While i accept my recent post on Google Desktop Search (GDS) could be considered somewhat imflammatory, i have also been somewhat surprised to see the opposite view writ so large.
It seems extraordinary to me that the security editor at ZDNet Larry Seltzer could categorically state that GDS presented no security risk (or maybe that’s just the headline writers, the article is more nuanced to be fair). Maybe i just don’t get it but i tend to defer to Bruce Shneier on matters security related – and he repeatedly makes the case that there are no absolutes in security, only risks to manage.
But Seltzer was confident enough to say:
“Privacy hysterics bring old whine in new bottles to the Internet party. The desktop search beta from this Web search leader doesn’t do anything you can’t do already.”
Like the web is secure right now?
I guess i must be in touch with my female side because privacy issues do tend to make me feel a little hysterical. (by way of explanation, the origins of the word “hysteria” come from theories that women are more unstable because they have wombs-the same derivation in “hysterectomy”.)
Anyhow – i was not in the least bit surprised to see the first news story looking at google’s first GDS breach fix.
Jim Ley found the flaw 2 years ago. Google announced a fix this week. nice.
One thing i wanted to clarify im my post about google and Sarbanes-Oxley. I should have made it clear this was a second order audit issue – that is while Sarbanes-Oxley itself is not that granular about IT controls-it does posit a requirement for an operational controls framework; COSO, ISO17799 and Cobit are all emerging as potential answers in that space, and all offer prescriptive guidance on authorization, authentication and identity issues. Auditors using these frameworks could well refuse to certify an organization without clear policies, strategies and processes in this regard. I would like to point you to Chris Byrne who first brought the GDS issue to my attention. He has been taking some lumps for doing so – learning new words such as poxy.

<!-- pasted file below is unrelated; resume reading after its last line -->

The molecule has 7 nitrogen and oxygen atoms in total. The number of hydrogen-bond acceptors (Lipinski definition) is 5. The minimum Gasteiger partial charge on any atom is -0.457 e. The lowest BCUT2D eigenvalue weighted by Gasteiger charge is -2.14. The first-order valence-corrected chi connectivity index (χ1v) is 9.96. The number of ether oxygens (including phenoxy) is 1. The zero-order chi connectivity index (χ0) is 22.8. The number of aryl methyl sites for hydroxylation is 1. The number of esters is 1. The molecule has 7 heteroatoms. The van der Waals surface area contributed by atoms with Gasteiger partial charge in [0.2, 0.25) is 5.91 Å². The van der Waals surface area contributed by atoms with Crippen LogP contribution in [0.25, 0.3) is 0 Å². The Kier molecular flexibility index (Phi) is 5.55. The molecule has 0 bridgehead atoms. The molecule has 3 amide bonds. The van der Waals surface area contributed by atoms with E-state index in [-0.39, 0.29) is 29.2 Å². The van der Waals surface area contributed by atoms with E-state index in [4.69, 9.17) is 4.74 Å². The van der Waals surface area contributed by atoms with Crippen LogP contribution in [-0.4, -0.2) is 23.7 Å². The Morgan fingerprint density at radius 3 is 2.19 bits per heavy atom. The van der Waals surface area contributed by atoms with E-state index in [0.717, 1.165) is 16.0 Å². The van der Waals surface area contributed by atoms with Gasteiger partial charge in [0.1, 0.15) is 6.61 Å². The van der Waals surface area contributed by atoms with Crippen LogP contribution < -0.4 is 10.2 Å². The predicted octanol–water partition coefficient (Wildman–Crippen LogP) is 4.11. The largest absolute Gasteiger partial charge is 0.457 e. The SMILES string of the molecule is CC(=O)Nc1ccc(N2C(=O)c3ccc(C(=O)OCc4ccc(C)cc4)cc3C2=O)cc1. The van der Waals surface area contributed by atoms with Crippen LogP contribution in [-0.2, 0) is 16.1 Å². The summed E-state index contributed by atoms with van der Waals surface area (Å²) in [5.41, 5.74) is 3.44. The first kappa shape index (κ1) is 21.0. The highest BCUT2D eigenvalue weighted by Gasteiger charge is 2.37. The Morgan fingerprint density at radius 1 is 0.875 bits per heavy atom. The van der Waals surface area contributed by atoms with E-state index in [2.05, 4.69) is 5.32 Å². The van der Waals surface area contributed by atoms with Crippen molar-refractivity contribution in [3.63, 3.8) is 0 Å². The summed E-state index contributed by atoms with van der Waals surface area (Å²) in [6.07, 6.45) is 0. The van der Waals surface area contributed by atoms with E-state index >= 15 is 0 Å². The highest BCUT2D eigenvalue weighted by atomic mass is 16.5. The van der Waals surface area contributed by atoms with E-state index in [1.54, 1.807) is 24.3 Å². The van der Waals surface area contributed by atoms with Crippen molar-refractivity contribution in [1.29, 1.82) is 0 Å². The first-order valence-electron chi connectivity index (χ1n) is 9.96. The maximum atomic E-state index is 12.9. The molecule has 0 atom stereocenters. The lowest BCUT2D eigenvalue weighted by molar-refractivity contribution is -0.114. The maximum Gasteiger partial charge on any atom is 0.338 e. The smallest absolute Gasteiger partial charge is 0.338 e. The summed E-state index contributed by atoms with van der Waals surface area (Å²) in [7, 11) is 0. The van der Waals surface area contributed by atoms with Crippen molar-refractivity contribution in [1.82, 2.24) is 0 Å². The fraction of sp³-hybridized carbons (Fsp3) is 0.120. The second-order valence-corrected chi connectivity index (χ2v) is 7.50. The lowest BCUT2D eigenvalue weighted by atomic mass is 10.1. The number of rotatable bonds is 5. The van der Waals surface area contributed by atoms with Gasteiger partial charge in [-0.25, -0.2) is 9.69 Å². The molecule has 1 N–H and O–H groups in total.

So back to passion and unreasoned analysis then. It seems we are already turning red or blue – we are either google apologists or attackers. go figure. it doesn’t take long to create partisan hackship now does it. Ideally i would like to be in the reality based community though.
This red or blue binary is true within RedMonk- my business partner Stephen is inclined to give GOOG the benefit of the doubt, while i believe we should all encourage google to open up now rather than later.
As we know from Microsoft, worrying about ethics after the fact just doesn’t work. We must use web transparency, a la Dan Gillmor to persuade google it needs to open up on governance and policy. that will benefit everyone – Google included. Indeed why don’t we make google the target/poster child for the new transparency movement.
So lets keep agitating. Lets keep an eye on google.
October 22, 2004 at 7:35 pm
it’s not that i’m giving them the benefit of the doubt, brother. it’s that i think much of the hue and cry around GDS is
a.) hyping “vulnerabilities” (search of IE cache, e.g.) have been around for a long time
b.) underhyping the real concerns (local web server in every machine)
c.) highlighting Google without casting a similar eye towards its competitors (X1, Copernic, etc), nor acknowledging that other applications (Kazaa, etc) pose similar if different threats
i’m by no means an apologist, and on record as being concerned with the way that GDS goes about its business. but i do think that the alarm around the application to date has been more hype than substance. IMO, of course. and i think a lot of this is b/c public sentiment has shifted on Google, from private darling, to tech juggernaut.